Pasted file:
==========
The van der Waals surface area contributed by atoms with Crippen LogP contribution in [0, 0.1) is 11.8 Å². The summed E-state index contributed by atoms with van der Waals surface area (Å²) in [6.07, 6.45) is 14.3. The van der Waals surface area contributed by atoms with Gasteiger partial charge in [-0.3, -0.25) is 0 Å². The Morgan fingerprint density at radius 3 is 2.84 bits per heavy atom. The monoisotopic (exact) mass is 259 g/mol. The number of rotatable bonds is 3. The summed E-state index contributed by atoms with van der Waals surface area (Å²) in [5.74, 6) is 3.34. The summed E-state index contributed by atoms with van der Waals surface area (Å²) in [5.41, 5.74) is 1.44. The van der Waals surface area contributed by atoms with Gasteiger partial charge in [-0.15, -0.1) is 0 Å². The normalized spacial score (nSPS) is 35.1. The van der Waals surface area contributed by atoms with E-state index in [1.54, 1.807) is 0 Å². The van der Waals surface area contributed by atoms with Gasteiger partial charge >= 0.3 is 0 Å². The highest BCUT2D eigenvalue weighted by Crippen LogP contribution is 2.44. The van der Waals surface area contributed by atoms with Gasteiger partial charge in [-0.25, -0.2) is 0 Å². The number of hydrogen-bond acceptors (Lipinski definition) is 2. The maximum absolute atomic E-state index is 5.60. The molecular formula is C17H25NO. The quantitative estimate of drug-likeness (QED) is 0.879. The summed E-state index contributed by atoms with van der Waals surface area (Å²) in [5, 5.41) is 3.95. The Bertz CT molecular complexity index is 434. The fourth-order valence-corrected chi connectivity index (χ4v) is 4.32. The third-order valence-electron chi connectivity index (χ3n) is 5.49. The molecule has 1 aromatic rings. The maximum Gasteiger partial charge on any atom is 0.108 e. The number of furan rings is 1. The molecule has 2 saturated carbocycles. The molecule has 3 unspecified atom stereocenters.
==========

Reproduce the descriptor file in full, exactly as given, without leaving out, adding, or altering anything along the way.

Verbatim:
The van der Waals surface area contributed by atoms with Crippen LogP contribution in [0, 0.1) is 11.8 Å². The summed E-state index contributed by atoms with van der Waals surface area (Å²) in [6.07, 6.45) is 14.3. The van der Waals surface area contributed by atoms with Gasteiger partial charge in [-0.3, -0.25) is 0 Å². The Morgan fingerprint density at radius 3 is 2.84 bits per heavy atom. The monoisotopic (exact) mass is 259 g/mol. The number of rotatable bonds is 3. The summed E-state index contributed by atoms with van der Waals surface area (Å²) in [5.74, 6) is 3.34. The summed E-state index contributed by atoms with van der Waals surface area (Å²) in [5.41, 5.74) is 1.44. The van der Waals surface area contributed by atoms with Gasteiger partial charge in [-0.15, -0.1) is 0 Å². The normalized spacial score (nSPS) is 35.1. The van der Waals surface area contributed by atoms with E-state index in [1.54, 1.807) is 0 Å². The van der Waals surface area contributed by atoms with Gasteiger partial charge >= 0.3 is 0 Å². The highest BCUT2D eigenvalue weighted by Crippen LogP contribution is 2.44. The van der Waals surface area contributed by atoms with Gasteiger partial charge in [-0.25, -0.2) is 0 Å². The number of hydrogen-bond acceptors (Lipinski definition) is 2. The maximum absolute atomic E-state index is 5.60. The molecular formula is C17H25NO. The quantitative estimate of drug-likeness (QED) is 0.879. The summed E-state index contributed by atoms with van der Waals surface area (Å²) in [5, 5.41) is 3.95. The Bertz CT molecular complexity index is 434. The fourth-order valence-corrected chi connectivity index (χ4v) is 4.32. The third-order valence-electron chi connectivity index (χ3n) is 5.49. The molecule has 1 aromatic rings. The maximum Gasteiger partial charge on any atom is 0.108 e. The number of furan rings is 1. The molecule has 2 saturated carbocycles. The molecule has 3 unspecified atom stereocenters.